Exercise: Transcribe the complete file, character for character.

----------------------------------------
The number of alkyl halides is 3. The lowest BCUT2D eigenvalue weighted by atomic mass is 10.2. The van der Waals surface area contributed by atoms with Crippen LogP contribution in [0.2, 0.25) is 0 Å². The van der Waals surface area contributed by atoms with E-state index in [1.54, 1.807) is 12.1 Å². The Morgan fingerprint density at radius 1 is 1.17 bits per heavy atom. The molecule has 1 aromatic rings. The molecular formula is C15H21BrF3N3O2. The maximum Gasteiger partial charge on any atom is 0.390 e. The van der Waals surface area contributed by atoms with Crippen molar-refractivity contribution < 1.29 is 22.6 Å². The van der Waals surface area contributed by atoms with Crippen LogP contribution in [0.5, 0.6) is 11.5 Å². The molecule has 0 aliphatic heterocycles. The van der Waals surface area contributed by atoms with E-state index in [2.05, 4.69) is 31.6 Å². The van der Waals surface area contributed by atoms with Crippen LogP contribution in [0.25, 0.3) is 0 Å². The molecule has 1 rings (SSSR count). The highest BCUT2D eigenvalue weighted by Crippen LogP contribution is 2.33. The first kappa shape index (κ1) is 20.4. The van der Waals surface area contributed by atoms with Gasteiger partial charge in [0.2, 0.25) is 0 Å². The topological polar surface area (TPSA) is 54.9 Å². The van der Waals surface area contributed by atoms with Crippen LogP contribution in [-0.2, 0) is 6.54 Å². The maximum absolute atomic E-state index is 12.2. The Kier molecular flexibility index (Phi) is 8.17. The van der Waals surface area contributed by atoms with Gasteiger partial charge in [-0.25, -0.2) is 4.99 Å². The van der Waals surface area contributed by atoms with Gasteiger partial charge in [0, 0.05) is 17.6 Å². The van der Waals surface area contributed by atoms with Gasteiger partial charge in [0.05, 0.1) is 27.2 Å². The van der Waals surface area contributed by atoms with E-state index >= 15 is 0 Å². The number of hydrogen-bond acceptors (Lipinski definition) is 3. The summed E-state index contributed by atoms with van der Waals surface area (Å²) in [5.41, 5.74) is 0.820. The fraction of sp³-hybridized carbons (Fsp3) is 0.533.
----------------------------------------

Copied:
The number of alkyl halides is 3. The lowest BCUT2D eigenvalue weighted by atomic mass is 10.2. The van der Waals surface area contributed by atoms with Crippen LogP contribution in [0.2, 0.25) is 0 Å². The van der Waals surface area contributed by atoms with E-state index in [1.54, 1.807) is 12.1 Å². The Morgan fingerprint density at radius 1 is 1.17 bits per heavy atom. The molecule has 1 aromatic rings. The molecular formula is C15H21BrF3N3O2. The maximum Gasteiger partial charge on any atom is 0.390 e. The van der Waals surface area contributed by atoms with Crippen molar-refractivity contribution < 1.29 is 22.6 Å². The van der Waals surface area contributed by atoms with Crippen LogP contribution in [0.5, 0.6) is 11.5 Å². The molecule has 0 aliphatic heterocycles. The van der Waals surface area contributed by atoms with E-state index in [2.05, 4.69) is 31.6 Å². The van der Waals surface area contributed by atoms with Crippen LogP contribution in [0.25, 0.3) is 0 Å². The molecule has 1 rings (SSSR count). The highest BCUT2D eigenvalue weighted by Crippen LogP contribution is 2.33. The first kappa shape index (κ1) is 20.4. The van der Waals surface area contributed by atoms with Gasteiger partial charge in [0.2, 0.25) is 0 Å². The topological polar surface area (TPSA) is 54.9 Å². The van der Waals surface area contributed by atoms with Crippen LogP contribution in [-0.2, 0) is 6.54 Å². The maximum absolute atomic E-state index is 12.2. The Kier molecular flexibility index (Phi) is 8.17. The van der Waals surface area contributed by atoms with Gasteiger partial charge in [-0.25, -0.2) is 4.99 Å². The van der Waals surface area contributed by atoms with Gasteiger partial charge in [0, 0.05) is 17.6 Å². The van der Waals surface area contributed by atoms with Gasteiger partial charge in [0.05, 0.1) is 27.2 Å². The van der Waals surface area contributed by atoms with E-state index >= 15 is 0 Å². The number of hydrogen-bond acceptors (Lipinski definition) is 3. The summed E-state index contributed by atoms with van der Waals surface area (Å²) in [5.41, 5.74) is 0.820. The fraction of sp³-hybridized carbons (Fsp3) is 0.533.